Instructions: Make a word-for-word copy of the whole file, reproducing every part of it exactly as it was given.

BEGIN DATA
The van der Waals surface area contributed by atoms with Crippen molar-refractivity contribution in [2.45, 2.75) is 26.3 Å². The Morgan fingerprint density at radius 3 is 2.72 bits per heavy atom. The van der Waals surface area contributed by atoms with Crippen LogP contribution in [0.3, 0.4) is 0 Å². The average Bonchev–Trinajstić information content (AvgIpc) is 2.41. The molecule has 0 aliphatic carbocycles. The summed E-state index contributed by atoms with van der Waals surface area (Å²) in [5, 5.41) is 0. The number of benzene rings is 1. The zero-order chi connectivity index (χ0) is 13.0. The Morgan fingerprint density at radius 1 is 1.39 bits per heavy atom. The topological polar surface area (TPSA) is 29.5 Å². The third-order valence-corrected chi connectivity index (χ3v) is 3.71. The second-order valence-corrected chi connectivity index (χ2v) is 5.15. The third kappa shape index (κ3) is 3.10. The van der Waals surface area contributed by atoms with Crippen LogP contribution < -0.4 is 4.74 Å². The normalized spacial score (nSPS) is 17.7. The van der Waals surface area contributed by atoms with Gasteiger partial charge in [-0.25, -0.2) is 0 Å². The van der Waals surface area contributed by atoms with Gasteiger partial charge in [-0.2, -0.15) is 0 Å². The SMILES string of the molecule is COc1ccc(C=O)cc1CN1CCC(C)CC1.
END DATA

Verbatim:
The van der Waals surface area contributed by atoms with Crippen molar-refractivity contribution in [2.45, 2.75) is 26.3 Å². The Morgan fingerprint density at radius 3 is 2.72 bits per heavy atom. The van der Waals surface area contributed by atoms with Crippen LogP contribution in [0.3, 0.4) is 0 Å². The average Bonchev–Trinajstić information content (AvgIpc) is 2.41. The molecule has 0 aliphatic carbocycles. The summed E-state index contributed by atoms with van der Waals surface area (Å²) in [5, 5.41) is 0. The number of benzene rings is 1. The zero-order chi connectivity index (χ0) is 13.0. The Morgan fingerprint density at radius 1 is 1.39 bits per heavy atom. The topological polar surface area (TPSA) is 29.5 Å². The third-order valence-corrected chi connectivity index (χ3v) is 3.71. The second-order valence-corrected chi connectivity index (χ2v) is 5.15. The third kappa shape index (κ3) is 3.10. The van der Waals surface area contributed by atoms with Crippen LogP contribution < -0.4 is 4.74 Å². The normalized spacial score (nSPS) is 17.7. The van der Waals surface area contributed by atoms with Gasteiger partial charge in [-0.25, -0.2) is 0 Å². The van der Waals surface area contributed by atoms with Gasteiger partial charge in [-0.2, -0.15) is 0 Å². The SMILES string of the molecule is COc1ccc(C=O)cc1CN1CCC(C)CC1.